Did you know Frosted Flakes almost had a kangaroo as a mascot, instead of a tiger? Really. Its name was “Katy the Kangaroo.” Luckily that never happened, and Tony the Tiger has led this cereal to worldwide fame. But today, let’s analyze the health impact of this cereal.
Frosted Flakes have 12g of added sugar per serving, making it one of the sugariest cereals sold today. Frosted Flakes are also relatively low in fiber and protein, making it less filling than whole-grain cereals. Therefore, Frosted Flakes are not very healthy and could potentially cause weight gain.
Below, we’ll look at whether Frosted Flakes can potentially fit into a weight-loss diet, whether they can help with muscle gain, whether they could cause acne, and much more.
Are Frosted Flakes Bad for You?
Here are the 8 specific questions I’ll be answering about Frosted Flakes nutrition. Click any of them to skip ahead to that section—or just keep scrolling to read them all:
- What Are the Ingredients in Frosted Flakes?
- Are Frosted Flakes High in Sugar?
- Do Frosted Flakes Have Protein?
- Do Frosted Flakes Have Fiber?
- Are Frosted Flakes Good for Weight Loss?
- Are Frosted Flakes Good for Muscle Gain?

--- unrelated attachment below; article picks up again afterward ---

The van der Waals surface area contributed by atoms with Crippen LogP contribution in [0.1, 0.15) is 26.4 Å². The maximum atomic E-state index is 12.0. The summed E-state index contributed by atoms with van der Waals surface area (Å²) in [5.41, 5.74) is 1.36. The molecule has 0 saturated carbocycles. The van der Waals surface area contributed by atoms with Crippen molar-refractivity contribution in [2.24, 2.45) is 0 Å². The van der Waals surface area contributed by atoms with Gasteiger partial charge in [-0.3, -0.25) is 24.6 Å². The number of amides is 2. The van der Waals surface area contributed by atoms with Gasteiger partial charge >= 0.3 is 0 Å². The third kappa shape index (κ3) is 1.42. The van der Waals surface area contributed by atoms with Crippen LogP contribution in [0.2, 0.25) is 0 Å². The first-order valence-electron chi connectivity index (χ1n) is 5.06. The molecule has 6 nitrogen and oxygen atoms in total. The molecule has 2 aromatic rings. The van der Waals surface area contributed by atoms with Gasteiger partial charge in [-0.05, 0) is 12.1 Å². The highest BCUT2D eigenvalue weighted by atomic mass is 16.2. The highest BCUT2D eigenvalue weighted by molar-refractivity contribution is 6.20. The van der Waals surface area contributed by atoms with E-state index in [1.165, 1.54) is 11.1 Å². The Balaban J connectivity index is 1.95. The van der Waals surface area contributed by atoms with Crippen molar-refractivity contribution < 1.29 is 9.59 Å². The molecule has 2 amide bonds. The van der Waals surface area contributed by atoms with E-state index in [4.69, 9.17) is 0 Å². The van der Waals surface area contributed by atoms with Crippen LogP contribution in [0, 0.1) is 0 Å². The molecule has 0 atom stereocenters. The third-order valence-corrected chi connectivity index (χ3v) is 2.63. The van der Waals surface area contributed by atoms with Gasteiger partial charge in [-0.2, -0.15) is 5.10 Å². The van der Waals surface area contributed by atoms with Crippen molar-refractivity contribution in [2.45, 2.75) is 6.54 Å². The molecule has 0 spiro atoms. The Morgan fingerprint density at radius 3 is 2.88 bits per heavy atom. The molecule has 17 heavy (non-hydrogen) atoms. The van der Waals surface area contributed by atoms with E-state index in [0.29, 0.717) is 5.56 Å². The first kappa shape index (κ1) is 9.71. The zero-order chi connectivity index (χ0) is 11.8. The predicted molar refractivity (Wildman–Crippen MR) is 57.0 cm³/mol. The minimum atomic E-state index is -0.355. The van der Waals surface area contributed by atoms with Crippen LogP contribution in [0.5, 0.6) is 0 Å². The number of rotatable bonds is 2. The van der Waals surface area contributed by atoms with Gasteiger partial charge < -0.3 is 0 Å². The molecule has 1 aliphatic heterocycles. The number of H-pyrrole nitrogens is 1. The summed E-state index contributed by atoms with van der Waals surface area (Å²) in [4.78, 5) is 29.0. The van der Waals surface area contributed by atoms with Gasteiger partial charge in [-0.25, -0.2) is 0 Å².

- Are Frosted Flakes Bad for Acne?
- Are Frosted Flakes Vegan?
1. What Are the Ingredients in Frosted Flakes?
Let’s start by looking at exactly what Frosted Flakes are made of.
Frosted Flakes ingredients: Milled corn, sugar, malt flavor, contains 2% or less of salt. Vitamins and Minerals: Iron (ferric phosphate), niacinamide, vitamin B6 (pyridoxine hydrochloride), vitamin B2 (riboflavin), vitamin B1 (thiamin hydrochloride), folic acid, vitamin D3, vitamin B12.
Here’s what I notice from these ingredients:
- The main ingredient in Frosted Flakes is milled corn. Is milled corn healthy? Well, it’s not the worst food. But it’s not the best, either. It’s mostly just simple carbs, without much other nutritional value. It’s not very nutrient dense.
- Frosted Flakes have added sugar. In fact, Frosted Flakes are among the highest-sugar cereal brands. This sugar is processed, high-glycemic, and adds empty calories. We’ll cover more about the sugar content of Frosted Flakes below.
- Frosted Flakes have added vitamins and minerals. This is really only a small benefit. Most people probably get these nutrients from other foods anyway, and most would be better absorbed from whole foods. That said, it may provide some benefit.